AI and Robotics Made 10 Years of Steady Gains

Machines that think and move
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Francis Scialabba

· 3 min read

Over the past 10 years, we’ve seen dramatic improvements in machine intelligence (AI) and dexterity (robotics). Today, industry competition is red-hot, adoption is increasing, and costs are dropping. So what’s changed?

Artificially intelligent

Algorithms leveled up. In the early 2010s, researchers kept topping each other with breakthroughs in deep learning, a technique marrying machine learning and artificial neural networks.

Deep learning has since been commercially deployed, dramatically improving algorithm performance for how computers “see” (image recognition) and “hear” (voice recognition, natural language processing).

Data: The world’s producing more of it, which helps AI find patterns and spit out predictions. IDC projects that our global datasphere (the sum of the world’s data) will grow to 175 zettabytes (ZB) in 2025 from 33 ZB in 2018.

Hardware: Training bigger algorithms requires better hardware. Initially, this meant researchers repurposing graphics chips. Top-of-the-line computing power was reserved for deep-pocketed university and corporate labs.

But as AI’s computational demands scale, so have data centers and bespoke chips that can handle the heavy lifting. And now, tech companies are developing their own semiconductors for AI training and inference.


Oxford Economics | New industrial robot installations (thousands)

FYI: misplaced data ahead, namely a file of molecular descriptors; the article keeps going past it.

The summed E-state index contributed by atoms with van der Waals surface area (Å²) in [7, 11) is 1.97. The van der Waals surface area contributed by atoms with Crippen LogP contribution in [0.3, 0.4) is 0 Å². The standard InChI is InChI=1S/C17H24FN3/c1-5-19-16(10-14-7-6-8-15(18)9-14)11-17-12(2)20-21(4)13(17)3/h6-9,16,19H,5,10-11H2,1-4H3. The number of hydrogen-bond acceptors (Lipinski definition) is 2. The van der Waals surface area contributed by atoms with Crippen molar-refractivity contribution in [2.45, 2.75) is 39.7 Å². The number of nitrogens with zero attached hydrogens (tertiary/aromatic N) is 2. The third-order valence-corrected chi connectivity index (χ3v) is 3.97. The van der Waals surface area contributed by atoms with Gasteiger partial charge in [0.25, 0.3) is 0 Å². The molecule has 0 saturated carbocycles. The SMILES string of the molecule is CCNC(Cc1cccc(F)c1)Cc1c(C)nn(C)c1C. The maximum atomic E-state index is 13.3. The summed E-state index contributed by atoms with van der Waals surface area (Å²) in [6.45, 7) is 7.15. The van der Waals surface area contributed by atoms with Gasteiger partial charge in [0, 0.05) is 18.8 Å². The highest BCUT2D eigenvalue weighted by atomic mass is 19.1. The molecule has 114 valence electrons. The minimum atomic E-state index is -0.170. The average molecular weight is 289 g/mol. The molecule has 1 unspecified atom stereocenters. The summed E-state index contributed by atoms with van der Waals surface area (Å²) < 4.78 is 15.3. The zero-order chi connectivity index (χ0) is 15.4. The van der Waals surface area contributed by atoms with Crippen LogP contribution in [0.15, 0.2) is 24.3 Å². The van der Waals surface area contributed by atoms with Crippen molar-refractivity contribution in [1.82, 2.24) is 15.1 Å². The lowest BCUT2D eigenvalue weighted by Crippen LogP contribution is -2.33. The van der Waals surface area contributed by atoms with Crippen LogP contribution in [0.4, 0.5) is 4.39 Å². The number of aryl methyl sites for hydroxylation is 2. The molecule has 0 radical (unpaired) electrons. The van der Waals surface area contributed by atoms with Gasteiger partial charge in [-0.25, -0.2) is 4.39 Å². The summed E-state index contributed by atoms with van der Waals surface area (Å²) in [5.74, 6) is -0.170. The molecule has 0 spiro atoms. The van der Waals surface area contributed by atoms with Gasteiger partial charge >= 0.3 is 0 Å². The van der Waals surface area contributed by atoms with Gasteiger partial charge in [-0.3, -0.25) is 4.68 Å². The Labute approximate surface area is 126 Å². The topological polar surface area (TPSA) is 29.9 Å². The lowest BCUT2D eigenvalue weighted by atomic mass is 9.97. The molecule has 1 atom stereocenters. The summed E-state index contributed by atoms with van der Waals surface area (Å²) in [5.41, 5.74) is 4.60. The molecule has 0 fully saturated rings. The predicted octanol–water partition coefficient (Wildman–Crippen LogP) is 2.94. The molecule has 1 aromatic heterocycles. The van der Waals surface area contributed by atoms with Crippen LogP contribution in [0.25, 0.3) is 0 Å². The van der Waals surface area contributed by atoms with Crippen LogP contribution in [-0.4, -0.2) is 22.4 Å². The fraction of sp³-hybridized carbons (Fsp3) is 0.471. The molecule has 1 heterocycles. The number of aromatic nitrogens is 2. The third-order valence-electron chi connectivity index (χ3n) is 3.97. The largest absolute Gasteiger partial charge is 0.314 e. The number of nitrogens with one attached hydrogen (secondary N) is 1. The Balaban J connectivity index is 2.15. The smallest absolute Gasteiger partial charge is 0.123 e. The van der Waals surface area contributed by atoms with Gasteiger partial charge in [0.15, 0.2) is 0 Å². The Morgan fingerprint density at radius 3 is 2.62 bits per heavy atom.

Since 2010, the global stock of industrial robots has more than doubled, per Oxford Economics. Because these machines are getting cheaper and more intelligent, they’re more attractive to employers negotiating a tight job market. Increasingly, these robots don’t need to be explicitly programmed and can work on their own.

Take note: Robot-induced displacement won’t be evenly distributed. Intelligent machines are expected to increase inequality and eliminate 8.5% of all global manufacturing jobs by 2030, according to Oxford Economics.

  • This will hit the low-income, rural regions of the developed world hardest. In the U.S., close to 7 million middle-income manufacturing workers have lost their jobs since 1979 due to automation.
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The manufacturing industry accounted for over 86% of the world’s operational industrial robot stock at the end of 2016, but that’s changing. Robots are being deployed in logistics, delivery, agriculture, hospitals, construction, and other settings.

The big question

What does the march of AI and robotics mean for the workforce?

  • What we know: More jobs will become automatable. Reskilling, upskilling, and plugging education gaps is necessary.
  • What we don’t know: The magnitude of automation’s effects. In a viral academic paper (not often do you see those words together), two Oxford economists estimated that about 47% of U.S. jobs are at risk of automation. Other projections have been less alarmist. The OECD, for example, says 9% of global jobs are at high risk of automation.

What can you do to prepare?

A technical STEM degree is a great start. But if that’s not your thing, experts say embrace lifelong learning and creative work. Make sure to sharpen your soft skills.

And learn to cope with AI-augmented knowledge work. As Deloitte puts it, hybrid jobs could become the new norm. These “superjobs” will draw from disparate skill sets and disrupt traditional job profiles.

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